In the coming years, competition for skilled workers from the global pool will most likely intensify. This trend will depend in part on levels of investment in science and technology around the world and demographic trends, such as low birth rates and ageing populations in some countries (Japan, EU, etc). Countries are already formulating broader policies to attract and retain highly skilled migrants and international students, in order to establish an innovative environment or maintain it, as in Malaysia.


Trends in knowledge generation

Globally the number of scientific publications rose from slightly over one million in 2008 to 1.3 million in 2014. The European Union leads the world for publications with 34%, followed by the United States with 25%. But the world shares of both have fallen over the past five years.

China’s rise in publications has been meteoric – production has doubled in the past five years, clinching 20% of the global share last year.
With respect to patents submitted to the United States Patent and Trademark Office – USPTO – globally, the number of such patents rose from 157,768 in 2008 to 277,832 in 2013. By submitting 139,139 patents in 2013, United States researchers highly dominated this category by holding 50% of the world share, followed by Japan (19%) and Germany (6.3%).


Asia propelled towards science powerhouse status

With Asia accounting for almost half the world’s economic output and 42% of global research and development, or R&D, spending, the region is emerging as a science powerhouse with some of the world’s most dynamic national science and technology programmes contributing to global research and innovation.


The role of the diaspora

Inherent in the research was the role the diaspora – the movement of populations from their original homelands – was playing in scientific mobility. While new technologies, including the Internet, had opened up possibilities for virtual mobility, physical movement remained crucial to cross-fertilise scientific discoveries. “Diaspora knowledge networks can transform the local and international environment for innovation,” the report said.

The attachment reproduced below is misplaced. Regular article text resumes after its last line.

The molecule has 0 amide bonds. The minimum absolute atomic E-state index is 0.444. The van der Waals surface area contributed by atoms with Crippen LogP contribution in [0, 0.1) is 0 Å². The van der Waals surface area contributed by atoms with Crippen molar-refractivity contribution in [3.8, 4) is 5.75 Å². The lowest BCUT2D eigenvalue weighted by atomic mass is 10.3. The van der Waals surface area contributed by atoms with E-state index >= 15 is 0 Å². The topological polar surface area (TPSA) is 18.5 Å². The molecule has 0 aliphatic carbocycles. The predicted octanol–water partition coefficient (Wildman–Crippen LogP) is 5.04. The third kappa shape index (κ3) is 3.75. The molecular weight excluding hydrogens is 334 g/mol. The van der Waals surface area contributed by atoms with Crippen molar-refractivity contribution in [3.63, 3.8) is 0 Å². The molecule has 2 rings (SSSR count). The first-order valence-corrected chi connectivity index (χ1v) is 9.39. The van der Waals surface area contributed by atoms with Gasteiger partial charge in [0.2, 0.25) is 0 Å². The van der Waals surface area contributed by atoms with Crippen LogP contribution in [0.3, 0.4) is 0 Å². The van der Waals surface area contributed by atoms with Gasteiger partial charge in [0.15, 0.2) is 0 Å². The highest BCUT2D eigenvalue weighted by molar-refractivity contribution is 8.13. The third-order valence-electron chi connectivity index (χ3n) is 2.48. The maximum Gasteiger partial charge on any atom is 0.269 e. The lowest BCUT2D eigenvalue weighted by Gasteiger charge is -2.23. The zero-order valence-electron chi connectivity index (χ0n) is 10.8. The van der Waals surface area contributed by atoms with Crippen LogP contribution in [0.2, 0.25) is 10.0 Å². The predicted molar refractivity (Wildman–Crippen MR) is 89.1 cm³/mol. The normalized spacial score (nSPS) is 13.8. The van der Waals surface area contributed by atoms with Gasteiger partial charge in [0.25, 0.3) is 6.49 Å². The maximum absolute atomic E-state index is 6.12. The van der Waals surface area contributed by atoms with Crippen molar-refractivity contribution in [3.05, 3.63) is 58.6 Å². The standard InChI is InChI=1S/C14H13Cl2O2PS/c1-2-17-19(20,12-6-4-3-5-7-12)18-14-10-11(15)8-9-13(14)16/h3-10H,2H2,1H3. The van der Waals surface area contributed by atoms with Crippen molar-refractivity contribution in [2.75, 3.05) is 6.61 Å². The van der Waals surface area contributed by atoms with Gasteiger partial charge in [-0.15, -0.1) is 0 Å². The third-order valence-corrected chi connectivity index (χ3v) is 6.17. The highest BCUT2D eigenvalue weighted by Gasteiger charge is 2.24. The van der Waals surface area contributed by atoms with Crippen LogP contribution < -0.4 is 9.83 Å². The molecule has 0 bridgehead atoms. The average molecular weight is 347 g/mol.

UNESCO is also encouraging mobility of scientists and researchers and other skilled personnel in order to increase exchange of ideas and information sharing. Drawing from the Chinese experience, UNESCO partly attributes China’s rise in production of scientific publications to its open door policy of sending over three million students to study overseas. “Of these, about 1.5 million have returned as seasoned entrepreneurs and professionals taking advantage of the vast opportunities created by China’s rapid economic growth,” says the report.


In search of an optimal balance between basic and applied science

The focus of global science has radically shifted from basic research to applied research, with high-income countries cutting back on public spending while private sector funding has been maintained or increased, according to the newly-released UNESCO Science Report: Towards 2030.

“Researchers are investing more than before in turning a discovery in basic research into a commercially viable and sustainable product or technology with a potentially beneficial socio-economic impact,” Neupane told University

“The debate between quick scientific gains and long-term public investment in basic and high-risk research to enlarge the scope of scientific discoveries has never been so relevant,” Irina Bokova, the UNESCO director-general, said.

However, UNESCO Science Report: Towards 2030 has reminded scientists and researchers worldwide that as they stay in the race for innovation competitiveness, they should not forget that without basic science there would be too little or no science to apply.


Scientific Specialization

The traditionally dominant scientific countries seem to be relatively strong in astronomy and relatively weak in agricultural sciences. This is particularly the case for the UK, which is strong in social sciences. France’s scientific strength still seems to lie in mathematics. The USA and UK focus more on life sciences and medicine and Japan on chemistry.

Among the BRICS countries, there are some striking differences. The Russia Federation shows a strong specialization in physics, astronomy, geosciences, mathematics and chemistry. By contrast, China’s scientific output shows a fairly well-balanced pattern, with the exception of psychology, social and lifesciences, where China’s scientific output is well below the average. Brazil’s relative strengths lie in agriculture and life sciences. Malaysia specializes in engineering and computer sciences.